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Posts Tagged ‘Media & Democracy Coalition’

Media Democracy Coalition’s Hannah Miller rallies against blocked political speech

Supreme Court likely to allow more corporate money in politics

Administration uses ‘State Secrets’ clause to block warrantless wiretap cases

Court rules victim of extraordinary rendition can’t sue from Raw Story

Pirate Cat Radio fined $10,000: East-Bay Express and SF Weekly

Is global warming a corporate fraud? from Project Censored

Real reason climate bill is going to suck from Grist

Palestinians criticize US u-turn on settlements

Detroit Free Press takes editorial cues from advertisers

Congress should not reject the Goldstone Report from Common Dreams

Where are the anti-war demonstrators? from Common Dreams

What Obama is up against from Truthout

MPAA piracy facts unchecked on 60 Minutes

MPAA press release urges FCC to protect content

Bit Torrent’s new peer-to-peer software throttles itself

Nielsen says DTV switch was successful

Paramount says National Broadband Plan should stop Star Trek pirates

Jerry Brown’s spokesman resigns after taping calls

AP admits Cheney equivocated to the FBI

We need a Son of Sam law for coporations from True/Slant

Comcast close to gaining NBC Universal

Brazil encourages competing hackers to crack e-voting terminals

Sen. Cantwell not sure why Geithner still has a job

Service providers in UK ‘should have legal obligation on rural broadband’

Three’s company by Ross Douthat

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Download or stream HERE the Digital Crossroads originally airing 11/14/08.

The Alliance for Community Media West held its annual conference in Denver, Colorado in late October. Denver Open Media hosted the festivities. Digital Crossroads takes you there, with clips recorded on site. Today’s show is an examination of the relevance of community media and the value of youth media literacy.

Denver Open Media is unique. According to Executive Director Tony Shawcross, featured toward the end of the show, on their main channel content might air ten times, but at Denver Open Media viewers can vote as they watch and on the website. The material that is most popular airs on the highlights channel, Channel 57.

Much of the discussion at this year’s conference drove home the point that Public, Educational & Government access or PEG channels must be thinking of ways to modernize. The idea of Cable Access 2.0 is a serious attempt by community television to stay relevant.

Free Speech TVFree Speech TV CEO Dennis Moynihan makes a lunch time presentation, highlighting many programs carried by cable access stations, including his former employer Democracy Now. ACM Western Region Board Chair J Robertson watches the clip.

Today’s show features audio clips from Daniel Weinshenker, who hosted a 90-minute presentation called Digital Storytelling. You can download or stream my audio recording of his entire presentation by clicking HERE. He is director of the Denver office of the non-profit Center for Digital Storytelling.

You will also hear from youth working in access media production. Plus, staff members from Denver Open Media discuss youth media literacy and Glam Camp, the teen girl multimedia production camp.

Beth McConnellBeth McConnell explained how policy advocacy can shape community media’s future. The Media & Democracy Coalition is made up of more than two dozen non-profits who are networking to change the media.

Music on this week’s show by Ooah, The Tasteful Nudes & Gabriel Teodros.

Ann TheisSpecial thanks to Ann Theis, who brings joy and dedication to Denver Open Media. Great people, great materials, great conference! My radio show is produced for Boise Community Radio, KRFP Moscow and other great non-commercial broadcasters. Contact me if you would like to hear the show on your local radio station.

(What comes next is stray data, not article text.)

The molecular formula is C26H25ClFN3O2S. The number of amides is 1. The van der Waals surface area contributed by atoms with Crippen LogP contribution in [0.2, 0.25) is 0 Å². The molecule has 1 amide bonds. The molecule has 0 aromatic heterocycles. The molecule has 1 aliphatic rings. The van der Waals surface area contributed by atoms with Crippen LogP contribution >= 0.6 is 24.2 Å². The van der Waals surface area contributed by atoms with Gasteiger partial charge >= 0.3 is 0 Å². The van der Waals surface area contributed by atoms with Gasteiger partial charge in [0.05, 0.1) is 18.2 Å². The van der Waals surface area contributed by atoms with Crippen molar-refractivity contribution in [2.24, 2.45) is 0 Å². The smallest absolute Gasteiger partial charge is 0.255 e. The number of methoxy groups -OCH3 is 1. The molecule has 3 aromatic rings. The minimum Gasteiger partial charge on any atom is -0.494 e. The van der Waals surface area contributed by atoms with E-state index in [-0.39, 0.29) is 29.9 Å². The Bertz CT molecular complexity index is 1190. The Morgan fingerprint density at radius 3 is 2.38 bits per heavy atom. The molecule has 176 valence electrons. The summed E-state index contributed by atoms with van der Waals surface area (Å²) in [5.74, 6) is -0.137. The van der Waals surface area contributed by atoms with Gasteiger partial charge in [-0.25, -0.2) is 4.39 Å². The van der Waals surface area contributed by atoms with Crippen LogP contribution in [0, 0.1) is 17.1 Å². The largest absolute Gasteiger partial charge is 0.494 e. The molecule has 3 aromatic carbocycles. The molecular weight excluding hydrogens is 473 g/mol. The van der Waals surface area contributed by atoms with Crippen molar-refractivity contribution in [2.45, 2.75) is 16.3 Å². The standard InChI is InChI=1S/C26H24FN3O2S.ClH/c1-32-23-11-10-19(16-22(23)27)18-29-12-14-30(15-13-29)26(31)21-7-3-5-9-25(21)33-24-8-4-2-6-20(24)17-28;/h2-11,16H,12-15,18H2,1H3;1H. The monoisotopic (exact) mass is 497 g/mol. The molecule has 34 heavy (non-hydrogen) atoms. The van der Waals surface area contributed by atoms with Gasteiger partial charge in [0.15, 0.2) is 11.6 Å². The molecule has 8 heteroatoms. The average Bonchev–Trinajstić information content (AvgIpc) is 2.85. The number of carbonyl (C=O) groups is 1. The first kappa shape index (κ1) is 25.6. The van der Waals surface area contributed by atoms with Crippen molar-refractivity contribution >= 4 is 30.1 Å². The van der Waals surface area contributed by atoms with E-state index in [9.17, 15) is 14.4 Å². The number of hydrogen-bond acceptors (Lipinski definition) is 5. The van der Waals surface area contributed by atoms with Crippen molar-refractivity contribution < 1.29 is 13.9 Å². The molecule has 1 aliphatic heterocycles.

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On the third day, Saturday, I watched Bill Moyers online while waking up, and then hit the convention floor looking for interviews.

The first workshop I checked out was Campus Organizing for Media Reform, which was in fact a simple overview of how to strategize your message when doing outreach. It is amazing to me how straightforward and simple these strategies are, and I only wish I had thought about messaging this way when I started at Evergreen.

Camille Cyprian of Wellstone Action led the discussion, and offered this great rap as an example: “The internet as we know and love it is at risk! Big, private, companies want to block, filter, and discriminate who has online access. Join us and call your Senator today and demand that they support the Net Neutrality Bill, which will ensure that the internet remains accessible for all.”

According to the workshop this rap meets the criteria test for an effective message; it is credible, concise, relevant and compelling. The other key is tailoring an argument to your targeted audience, whether voters, politicians or victims of the problem faced. This net neutrality rap is strong because it addresses a problem, offers a solution, and gives a solid action. WashPIRG is considering a media literacy campaign in the 2008-2009 school year, and this basic criteria seems like it can really help student activists.

After the workshop I interviewed Sam Husseini from the Institute for Public Accuracy who asks powerful people tough questions. I also caught up with Diane Farsetta, Center for Media and Democracy, and we spoke on mic for a half hour! This audio will be featured on Digital Crossroads June 13th and June 20th.

I attended a workshop called New Media, New Models, New Journalism. The panelists were amazing. Dan Gilmour, the director of the Knight Center for Digital Media at Arizona State anchored the discussion, suggesting institutional approaches and so-called citizen journalism are both worthy of attention and investment. Linda Jue talked about the Chauncey Bailey Project in Oakland. Ellen Miller talked about the work of the Sunlight Foundation. And Marcy Wheeler of FireDogLake.com stressed the power independent journalists can have covering tough stories.

Before the end of the afternoon I spoke with Malkia Cyril from Center for Media Justice. She is a visionary who is working toward a better understanding of the structural problems of institutionalized racism we need to overcome in this movement and society at-large. Audio from our interview will air on Digital Crossroads June 13th or 20th.